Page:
Last year, I applied to my first Law Clerk position as a law student. A few months before that I had cut off all of my chemically treated relaxed hair and left only about two inches of my natural kinky coily texture in a short afro style. As I did this big change in the middle of the pandemic, I wore it in that style and let it grow freely as I knew I didn’t have anywhere to go anyways. Circling back to the law position, as I prepared for the interview, I scrambled to braid down my newly found coils to throw a wig on. The fact that I was more concerned with changing my natural appearance instead of focusing on the skills making me qualified for this position is a sad but an unfortunate reality for not just myself, but many other black men and women in work and school environments.
In a recent case on race discrimination, EEOC v. Catastrophe Management (CMS), in 2010, a woman had her job offer rescinded because she wore her hair in dreadlocks and could become “messy” in the future. In 2016, 11th Circuit stated that the EEOC failed to show “that dreadlocks are an immutable characteristic of black persons.” The court claimed that for locks to be deemed a racial characteristic, the plaintiffs (EEOC) would have to allege that locks were not a function of personal choice, but rather all/or only individuals who are of African descent have locks or are born with them. The 11th Circuit’s decision has only amplified the federal precedent in depriving qualified black persons of employment opportunities. With the 11th Circuit’s dismissal of the EEOC’s grooming code, this ruling continues to cover employers from Title VII liability even where they may have engaged in textbook intentional race discrimination.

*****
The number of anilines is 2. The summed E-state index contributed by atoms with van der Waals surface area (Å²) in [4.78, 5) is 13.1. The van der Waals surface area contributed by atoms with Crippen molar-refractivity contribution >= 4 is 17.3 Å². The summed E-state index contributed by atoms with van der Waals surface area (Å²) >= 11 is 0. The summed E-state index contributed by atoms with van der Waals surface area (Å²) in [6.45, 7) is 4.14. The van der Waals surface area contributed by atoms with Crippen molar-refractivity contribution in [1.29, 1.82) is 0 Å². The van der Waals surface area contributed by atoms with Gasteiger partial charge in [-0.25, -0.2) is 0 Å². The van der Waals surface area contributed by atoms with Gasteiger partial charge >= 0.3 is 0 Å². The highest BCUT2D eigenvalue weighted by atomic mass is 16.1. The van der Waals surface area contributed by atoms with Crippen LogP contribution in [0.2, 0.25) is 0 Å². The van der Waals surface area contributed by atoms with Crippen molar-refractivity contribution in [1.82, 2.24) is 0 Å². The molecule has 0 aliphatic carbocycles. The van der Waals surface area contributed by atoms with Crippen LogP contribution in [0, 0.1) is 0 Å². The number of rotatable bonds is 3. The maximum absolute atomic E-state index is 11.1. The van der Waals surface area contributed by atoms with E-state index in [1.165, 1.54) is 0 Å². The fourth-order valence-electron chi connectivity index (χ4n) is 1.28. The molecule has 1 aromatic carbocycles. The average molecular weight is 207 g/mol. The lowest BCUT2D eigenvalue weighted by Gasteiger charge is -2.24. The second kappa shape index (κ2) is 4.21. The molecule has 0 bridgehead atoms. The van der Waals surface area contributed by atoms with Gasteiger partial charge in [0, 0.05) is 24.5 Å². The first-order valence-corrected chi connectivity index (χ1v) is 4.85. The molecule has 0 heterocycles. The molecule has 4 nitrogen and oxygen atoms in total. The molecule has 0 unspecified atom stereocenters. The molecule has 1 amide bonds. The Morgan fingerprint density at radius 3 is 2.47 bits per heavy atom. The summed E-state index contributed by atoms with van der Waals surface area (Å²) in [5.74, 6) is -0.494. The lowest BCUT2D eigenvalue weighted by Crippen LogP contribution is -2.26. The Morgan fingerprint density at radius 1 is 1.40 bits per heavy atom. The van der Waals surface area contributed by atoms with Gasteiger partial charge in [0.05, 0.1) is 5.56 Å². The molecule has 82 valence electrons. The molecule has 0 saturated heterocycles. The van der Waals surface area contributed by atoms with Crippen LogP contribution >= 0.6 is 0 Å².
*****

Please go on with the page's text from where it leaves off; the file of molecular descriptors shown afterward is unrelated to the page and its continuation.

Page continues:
It may be surprising to some to hear that natural hair styles are not protected by law. Only in the past few years have efforts been made in protecting black women from hair discrimination. The CROWN Act (Creating a Respectful and Open World for Natural Hair), which was first introduced in California in 2019, prohibits discrimination based on natural hair style and texture. Different variations of the bill have been introduced on 29 states, as well as being passed in 7 states including: California, New York, New Jersey, Virginia, Washington, Colorado, and Maryland.
In the State of Florida, a variation of the CROWN Act bill was introduced on March 2, 2021 to be enacted into law on July 1, 2021 by State Senator Bracy. The bill was first introduced in the Tallahassee legislative session last year, but unfortunately the bill did not go far. With this new wave of momentum due to a racially tense summer that led many Fortune 500 companies and other organizations vowing to become more cultural and racially sensitive; Let’s see if it will go all the way this time around.
In a study conducted by Dove in 2019, black women’s hair was 3.4x more likely to be perceived as unprofessional in the workplace, as well as 80% agree with the statement: “I have to change my hair from its natural state to fit in at the office.”
Now more than ever, employers must look at these new laws and ensure that their handbooks and work policies are non-discriminatory against certain hairstyles such as cornrows, braids, twists or dreadlocks, or face potential liability. It’s time to wear your crown with confidence knowing that at least now you may have legal protections if you are discriminated against in the workplace.
Leah Le’Vell is currently a law student in Florida. She has previously served as a Presidential Appointee at different levels in government such as at the White House and Department of Veterans Affairs.